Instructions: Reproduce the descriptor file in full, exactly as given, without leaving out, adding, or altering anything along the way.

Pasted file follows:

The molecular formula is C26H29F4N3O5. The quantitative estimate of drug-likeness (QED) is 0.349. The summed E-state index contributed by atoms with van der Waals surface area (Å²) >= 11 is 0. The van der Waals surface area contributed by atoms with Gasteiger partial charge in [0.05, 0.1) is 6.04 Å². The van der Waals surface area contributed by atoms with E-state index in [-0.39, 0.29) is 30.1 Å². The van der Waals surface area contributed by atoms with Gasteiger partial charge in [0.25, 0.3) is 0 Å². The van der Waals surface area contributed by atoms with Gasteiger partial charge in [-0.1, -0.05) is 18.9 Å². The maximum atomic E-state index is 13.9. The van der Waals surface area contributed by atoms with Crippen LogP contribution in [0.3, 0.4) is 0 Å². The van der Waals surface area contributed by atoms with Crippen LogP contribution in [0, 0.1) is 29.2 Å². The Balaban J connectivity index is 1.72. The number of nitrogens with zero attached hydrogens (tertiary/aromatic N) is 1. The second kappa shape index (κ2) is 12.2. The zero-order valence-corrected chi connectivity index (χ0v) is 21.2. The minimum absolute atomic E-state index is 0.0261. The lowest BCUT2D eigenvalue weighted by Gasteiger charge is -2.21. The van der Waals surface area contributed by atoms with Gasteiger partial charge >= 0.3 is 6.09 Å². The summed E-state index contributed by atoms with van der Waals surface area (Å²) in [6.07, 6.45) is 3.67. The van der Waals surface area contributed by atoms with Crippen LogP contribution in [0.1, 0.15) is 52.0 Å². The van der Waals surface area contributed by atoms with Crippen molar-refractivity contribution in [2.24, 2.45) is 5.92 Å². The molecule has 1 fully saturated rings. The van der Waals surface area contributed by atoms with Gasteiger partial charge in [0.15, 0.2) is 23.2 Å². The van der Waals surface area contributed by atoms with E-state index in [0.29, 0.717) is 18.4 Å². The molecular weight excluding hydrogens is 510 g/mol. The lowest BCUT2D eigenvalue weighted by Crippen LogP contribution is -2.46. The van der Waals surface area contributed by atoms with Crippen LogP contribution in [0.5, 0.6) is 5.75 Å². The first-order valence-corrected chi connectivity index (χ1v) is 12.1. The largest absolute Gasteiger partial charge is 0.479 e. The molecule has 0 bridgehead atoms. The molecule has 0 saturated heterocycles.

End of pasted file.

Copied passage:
The molecular formula is C26H29F4N3O5. The quantitative estimate of drug-likeness (QED) is 0.349. The summed E-state index contributed by atoms with van der Waals surface area (Å²) >= 11 is 0. The van der Waals surface area contributed by atoms with Gasteiger partial charge in [0.05, 0.1) is 6.04 Å². The van der Waals surface area contributed by atoms with E-state index in [-0.39, 0.29) is 30.1 Å². The van der Waals surface area contributed by atoms with Gasteiger partial charge in [0.25, 0.3) is 0 Å². The van der Waals surface area contributed by atoms with Gasteiger partial charge in [-0.1, -0.05) is 18.9 Å². The maximum atomic E-state index is 13.9. The van der Waals surface area contributed by atoms with Crippen LogP contribution in [0.3, 0.4) is 0 Å². The van der Waals surface area contributed by atoms with Crippen LogP contribution in [0, 0.1) is 29.2 Å². The Balaban J connectivity index is 1.72. The number of nitrogens with zero attached hydrogens (tertiary/aromatic N) is 1. The second kappa shape index (κ2) is 12.2. The zero-order valence-corrected chi connectivity index (χ0v) is 21.2. The minimum absolute atomic E-state index is 0.0261. The lowest BCUT2D eigenvalue weighted by Gasteiger charge is -2.21. The van der Waals surface area contributed by atoms with Gasteiger partial charge >= 0.3 is 6.09 Å². The summed E-state index contributed by atoms with van der Waals surface area (Å²) in [6.07, 6.45) is 3.67. The van der Waals surface area contributed by atoms with Crippen LogP contribution in [0.1, 0.15) is 52.0 Å². The van der Waals surface area contributed by atoms with Crippen molar-refractivity contribution in [2.24, 2.45) is 5.92 Å². The molecule has 1 fully saturated rings. The van der Waals surface area contributed by atoms with Gasteiger partial charge in [0.15, 0.2) is 23.2 Å². The van der Waals surface area contributed by atoms with E-state index in [0.29, 0.717) is 18.4 Å². The molecular weight excluding hydrogens is 510 g/mol. The lowest BCUT2D eigenvalue weighted by Crippen LogP contribution is -2.46. The van der Waals surface area contributed by atoms with Crippen LogP contribution in [0.5, 0.6) is 5.75 Å². The first-order valence-corrected chi connectivity index (χ1v) is 12.1. The largest absolute Gasteiger partial charge is 0.479 e. The molecule has 0 bridgehead atoms. The molecule has 0 saturated heterocycles.